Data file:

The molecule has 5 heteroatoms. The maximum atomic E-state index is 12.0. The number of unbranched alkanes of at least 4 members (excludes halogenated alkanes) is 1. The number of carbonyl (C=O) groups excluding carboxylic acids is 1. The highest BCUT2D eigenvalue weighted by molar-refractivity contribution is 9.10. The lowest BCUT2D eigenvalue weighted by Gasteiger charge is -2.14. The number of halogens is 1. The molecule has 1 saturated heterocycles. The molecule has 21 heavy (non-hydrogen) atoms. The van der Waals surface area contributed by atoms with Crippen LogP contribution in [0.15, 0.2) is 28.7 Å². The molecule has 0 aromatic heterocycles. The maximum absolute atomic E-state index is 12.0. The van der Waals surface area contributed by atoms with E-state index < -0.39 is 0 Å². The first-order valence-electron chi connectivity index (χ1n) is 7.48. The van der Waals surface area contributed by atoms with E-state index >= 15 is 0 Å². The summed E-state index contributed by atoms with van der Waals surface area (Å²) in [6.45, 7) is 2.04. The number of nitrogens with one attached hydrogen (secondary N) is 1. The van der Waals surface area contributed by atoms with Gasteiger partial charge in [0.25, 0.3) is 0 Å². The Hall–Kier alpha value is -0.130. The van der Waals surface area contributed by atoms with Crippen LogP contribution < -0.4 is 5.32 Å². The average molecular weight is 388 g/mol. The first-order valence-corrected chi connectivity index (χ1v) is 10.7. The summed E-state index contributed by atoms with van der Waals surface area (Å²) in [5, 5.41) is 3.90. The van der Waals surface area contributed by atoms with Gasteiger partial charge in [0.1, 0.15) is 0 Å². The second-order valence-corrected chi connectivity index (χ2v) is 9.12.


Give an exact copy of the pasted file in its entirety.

The molecule has 5 heteroatoms. The maximum atomic E-state index is 12.0. The number of unbranched alkanes of at least 4 members (excludes halogenated alkanes) is 1. The number of carbonyl (C=O) groups excluding carboxylic acids is 1. The highest BCUT2D eigenvalue weighted by molar-refractivity contribution is 9.10. The lowest BCUT2D eigenvalue weighted by Gasteiger charge is -2.14. The number of halogens is 1. The molecule has 1 saturated heterocycles. The molecule has 21 heavy (non-hydrogen) atoms. The van der Waals surface area contributed by atoms with Crippen LogP contribution in [0.15, 0.2) is 28.7 Å². The molecule has 0 aromatic heterocycles. The maximum absolute atomic E-state index is 12.0. The van der Waals surface area contributed by atoms with E-state index < -0.39 is 0 Å². The first-order valence-electron chi connectivity index (χ1n) is 7.48. The van der Waals surface area contributed by atoms with E-state index >= 15 is 0 Å². The summed E-state index contributed by atoms with van der Waals surface area (Å²) in [6.45, 7) is 2.04. The number of nitrogens with one attached hydrogen (secondary N) is 1. The van der Waals surface area contributed by atoms with Gasteiger partial charge in [0.25, 0.3) is 0 Å². The Hall–Kier alpha value is -0.130. The van der Waals surface area contributed by atoms with Crippen LogP contribution < -0.4 is 5.32 Å². The average molecular weight is 388 g/mol. The first-order valence-corrected chi connectivity index (χ1v) is 10.7. The summed E-state index contributed by atoms with van der Waals surface area (Å²) in [5, 5.41) is 3.90. The van der Waals surface area contributed by atoms with Gasteiger partial charge in [0.1, 0.15) is 0 Å². The second-order valence-corrected chi connectivity index (χ2v) is 9.12.